9. How can I successfully navigate these thorny, complex issues of copyright and ownership?
I’d hire an attorney. I think it’s too complicated for somebody without experience to do it. Each individual project has its own set of parameters depending on what you own, what you don’t own, what you need to license, and what you need to license it for. Even the art of hiring someone to create things is an issue, whether it’s a work made for hire or not. The issue of ownership is tremendous.
I firmly believe that in the cyberworld of today, if you’re not an attorney versed in cyberlaw or cyber-entertainment law, that you’re going to have a problem doing it yourself, and I would not recommend it. An ounce of prevention is worth a pound of cure. It’s not what you know that’s going to hurt you. It’s what you don’t know.
10. What changes might there be in the future, especially as the world becomes a smaller place?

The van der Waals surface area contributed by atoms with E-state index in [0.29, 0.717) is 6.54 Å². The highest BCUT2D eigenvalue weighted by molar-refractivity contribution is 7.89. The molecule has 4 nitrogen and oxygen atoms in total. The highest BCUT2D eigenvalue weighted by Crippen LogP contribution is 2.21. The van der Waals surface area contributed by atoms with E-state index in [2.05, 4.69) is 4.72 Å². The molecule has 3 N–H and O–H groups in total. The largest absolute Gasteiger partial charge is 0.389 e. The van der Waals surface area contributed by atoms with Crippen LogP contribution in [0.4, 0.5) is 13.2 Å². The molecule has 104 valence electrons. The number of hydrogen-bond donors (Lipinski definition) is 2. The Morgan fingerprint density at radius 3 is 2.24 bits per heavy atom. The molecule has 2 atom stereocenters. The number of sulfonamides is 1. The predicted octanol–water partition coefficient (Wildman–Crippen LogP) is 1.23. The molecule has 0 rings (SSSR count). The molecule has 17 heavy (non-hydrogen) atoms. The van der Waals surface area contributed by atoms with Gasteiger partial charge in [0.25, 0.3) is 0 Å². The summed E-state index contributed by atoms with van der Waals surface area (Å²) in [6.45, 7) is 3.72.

The world is coming to be a closer place as a result of the sharing of information over the internet. We have to think of our neighbors more when we fashion U.S. law, and they have to think more about us as well. Whether we’ll have a uniform act, I don’t know, but we are getting very close now to some general concepts that are true in a majority of the countries, and that’s the future because the internet truly is global. There are some universal truths that exist in copyright law. I do believe, though, that it’s only going to get better.